The work for an accessibility plan for Finland’s education, defined in Prime Minister Rinne’s Government Programme, has started. The purpose of the plan is to investigate how to facilitate access to education for underrepresented groups. There is a lot of work to be done, but we must also remember to hold on to our existing pillars of accessibility. When talking about accessibility, we must not forget free education.
Free higher education is not self-evident in today’s Finland. Tuition fees for students from outside the EU and EEA were introduced in 2017, and open universities around the country are testing their boundaries by offering paid study programmes that are similar to a full degree.
It would be short-sighted to believe that Finland’s free education is secure only because tuition fees are not being actively demanded for everyone in the public discussion. The fees will not come with a sudden bang – they will creep into the educational policy discussion little by little and through exceptions, reinforcing the positive attitude towards tuition fees.
One exception that comes up in the public discussion from time to time is making a second degree of the same level subject to a charge. The Research Foundation for Studies and Education (Otus) looked into the subject this year in its project regarding multiple degrees and found that there are several reasons for completing more than one degree of the same level. Among these reasons, however, was not so-called degree shopping or collecting degrees just for fun. According to the study, solid grounds for making a second degree subject to a charge were missing.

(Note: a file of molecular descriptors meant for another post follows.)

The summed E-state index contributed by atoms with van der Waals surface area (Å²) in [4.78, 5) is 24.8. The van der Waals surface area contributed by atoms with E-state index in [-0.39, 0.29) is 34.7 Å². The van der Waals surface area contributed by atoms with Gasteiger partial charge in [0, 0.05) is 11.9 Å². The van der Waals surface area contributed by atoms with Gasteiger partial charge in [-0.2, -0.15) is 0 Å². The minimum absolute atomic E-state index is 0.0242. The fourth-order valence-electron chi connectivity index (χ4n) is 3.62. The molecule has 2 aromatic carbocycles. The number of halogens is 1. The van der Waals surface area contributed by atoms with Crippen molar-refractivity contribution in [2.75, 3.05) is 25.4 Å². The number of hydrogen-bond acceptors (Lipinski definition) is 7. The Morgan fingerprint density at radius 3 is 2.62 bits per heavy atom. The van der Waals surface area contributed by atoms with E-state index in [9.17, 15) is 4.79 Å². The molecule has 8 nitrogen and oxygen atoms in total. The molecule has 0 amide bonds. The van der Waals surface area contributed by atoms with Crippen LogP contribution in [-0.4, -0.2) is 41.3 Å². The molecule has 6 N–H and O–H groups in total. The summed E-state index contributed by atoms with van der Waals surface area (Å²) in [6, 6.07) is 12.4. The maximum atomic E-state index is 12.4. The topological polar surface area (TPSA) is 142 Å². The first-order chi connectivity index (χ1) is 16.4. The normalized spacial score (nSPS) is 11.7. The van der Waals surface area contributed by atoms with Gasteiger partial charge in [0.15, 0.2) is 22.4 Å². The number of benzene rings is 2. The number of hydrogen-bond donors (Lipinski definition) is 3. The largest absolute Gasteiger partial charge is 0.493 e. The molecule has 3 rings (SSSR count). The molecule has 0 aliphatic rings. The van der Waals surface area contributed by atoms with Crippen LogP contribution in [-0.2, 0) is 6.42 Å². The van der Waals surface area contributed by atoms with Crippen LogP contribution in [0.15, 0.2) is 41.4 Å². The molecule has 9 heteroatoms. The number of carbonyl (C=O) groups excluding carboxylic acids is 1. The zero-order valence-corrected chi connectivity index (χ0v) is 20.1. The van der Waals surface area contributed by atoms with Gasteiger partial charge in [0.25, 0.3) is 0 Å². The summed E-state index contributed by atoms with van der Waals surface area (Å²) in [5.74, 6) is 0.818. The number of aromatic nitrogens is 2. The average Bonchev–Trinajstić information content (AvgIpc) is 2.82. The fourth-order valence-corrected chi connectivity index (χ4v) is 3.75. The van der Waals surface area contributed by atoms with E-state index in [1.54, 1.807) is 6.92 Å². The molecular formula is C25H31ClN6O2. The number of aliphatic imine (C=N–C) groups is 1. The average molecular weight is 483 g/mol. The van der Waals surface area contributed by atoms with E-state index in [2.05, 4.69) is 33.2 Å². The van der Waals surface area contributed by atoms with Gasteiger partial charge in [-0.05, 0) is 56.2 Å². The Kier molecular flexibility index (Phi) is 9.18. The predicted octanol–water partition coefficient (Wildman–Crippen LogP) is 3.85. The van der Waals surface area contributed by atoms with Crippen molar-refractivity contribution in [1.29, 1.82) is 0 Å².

Positive attitude towards tuition fees – or at least towards the exceptions mentioned – does not just come from nowhere. Massive cuts made to education during the last two government terms have made many people think about how to get more funding for education. One of the first tools that often comes to mind are tuition fees. If the Government would allocate sufficient resources to education, there would be no pressure to consider the adoption of tuition fees.
Free and accessible education is an intrinsic value of the welfare society. The goal of the Vision for Higher Education and Research in 2030 is to increase the number of higher education graduates among young people to 50% by the year 2030. We cannot achieve this demanding goal if we don’t work to improve accessibility. In a country the size of Finland, we cannot afford to leave potential talent unused – all young people with the ability and desire to educate themselves must be covered by higher education. Making higher education accessible for people from different backgrounds would also make the group of highly educated people more diverse.
We think it’s fantastic that accessibility is the main focus of educational policy for this government term. We must keep in mind, however, that accessibility and free education are inseparable. In order to keep the foundation of this important accessibility work intact, we must hold on to the principle of free education even more tightly than before. Free education is by far the most important thing that has been done for the accessibility of education in Finland.
Member of the Board
National Union of University Students in Finland SYL ry